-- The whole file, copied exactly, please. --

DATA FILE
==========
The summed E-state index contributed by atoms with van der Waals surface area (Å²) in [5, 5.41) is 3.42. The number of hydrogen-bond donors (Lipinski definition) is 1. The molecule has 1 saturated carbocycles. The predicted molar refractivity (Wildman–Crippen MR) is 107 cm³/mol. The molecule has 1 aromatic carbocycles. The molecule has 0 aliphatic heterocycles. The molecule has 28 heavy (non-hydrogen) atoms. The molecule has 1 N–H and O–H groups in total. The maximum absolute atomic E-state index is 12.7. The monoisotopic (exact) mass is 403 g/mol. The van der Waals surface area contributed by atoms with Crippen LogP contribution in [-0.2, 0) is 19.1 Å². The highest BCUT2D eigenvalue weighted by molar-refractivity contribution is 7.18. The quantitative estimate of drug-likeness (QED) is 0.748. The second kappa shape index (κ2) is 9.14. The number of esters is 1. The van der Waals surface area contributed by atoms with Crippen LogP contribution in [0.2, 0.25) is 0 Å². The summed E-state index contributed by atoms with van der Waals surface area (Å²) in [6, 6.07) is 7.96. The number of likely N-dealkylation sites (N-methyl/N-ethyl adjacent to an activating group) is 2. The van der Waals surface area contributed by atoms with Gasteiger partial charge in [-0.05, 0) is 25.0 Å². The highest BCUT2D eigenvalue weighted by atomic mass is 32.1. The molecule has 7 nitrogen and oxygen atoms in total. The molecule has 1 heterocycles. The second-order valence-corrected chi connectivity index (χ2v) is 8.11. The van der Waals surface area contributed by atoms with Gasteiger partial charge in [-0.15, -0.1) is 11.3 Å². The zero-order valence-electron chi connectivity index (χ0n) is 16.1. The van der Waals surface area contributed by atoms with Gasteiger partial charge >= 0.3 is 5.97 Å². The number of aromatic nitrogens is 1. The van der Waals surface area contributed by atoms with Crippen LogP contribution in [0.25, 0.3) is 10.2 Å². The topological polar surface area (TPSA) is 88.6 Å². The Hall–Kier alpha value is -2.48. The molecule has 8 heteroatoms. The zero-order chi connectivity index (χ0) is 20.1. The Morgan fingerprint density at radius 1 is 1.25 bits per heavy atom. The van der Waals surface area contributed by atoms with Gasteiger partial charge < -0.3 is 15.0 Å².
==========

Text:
The summed E-state index contributed by atoms with van der Waals surface area (Å²) in [5, 5.41) is 3.42. The number of hydrogen-bond donors (Lipinski definition) is 1. The molecule has 1 saturated carbocycles. The predicted molar refractivity (Wildman–Crippen MR) is 107 cm³/mol. The molecule has 1 aromatic carbocycles. The molecule has 0 aliphatic heterocycles. The molecule has 28 heavy (non-hydrogen) atoms. The molecule has 1 N–H and O–H groups in total. The maximum absolute atomic E-state index is 12.7. The monoisotopic (exact) mass is 403 g/mol. The van der Waals surface area contributed by atoms with Crippen LogP contribution in [-0.2, 0) is 19.1 Å². The highest BCUT2D eigenvalue weighted by molar-refractivity contribution is 7.18. The quantitative estimate of drug-likeness (QED) is 0.748. The second kappa shape index (κ2) is 9.14. The number of esters is 1. The van der Waals surface area contributed by atoms with Crippen LogP contribution in [0.2, 0.25) is 0 Å². The summed E-state index contributed by atoms with van der Waals surface area (Å²) in [6, 6.07) is 7.96. The number of likely N-dealkylation sites (N-methyl/N-ethyl adjacent to an activating group) is 2. The van der Waals surface area contributed by atoms with Gasteiger partial charge in [-0.05, 0) is 25.0 Å². The highest BCUT2D eigenvalue weighted by atomic mass is 32.1. The molecule has 7 nitrogen and oxygen atoms in total. The molecule has 1 heterocycles. The second-order valence-corrected chi connectivity index (χ2v) is 8.11. The van der Waals surface area contributed by atoms with Gasteiger partial charge in [-0.15, -0.1) is 11.3 Å². The zero-order valence-electron chi connectivity index (χ0n) is 16.1. The van der Waals surface area contributed by atoms with Gasteiger partial charge >= 0.3 is 5.97 Å². The number of aromatic nitrogens is 1. The van der Waals surface area contributed by atoms with Crippen LogP contribution in [0.25, 0.3) is 10.2 Å². The topological polar surface area (TPSA) is 88.6 Å². The Hall–Kier alpha value is -2.48. The molecule has 8 heteroatoms. The zero-order chi connectivity index (χ0) is 20.1. The Morgan fingerprint density at radius 1 is 1.25 bits per heavy atom. The van der Waals surface area contributed by atoms with Gasteiger partial charge < -0.3 is 15.0 Å².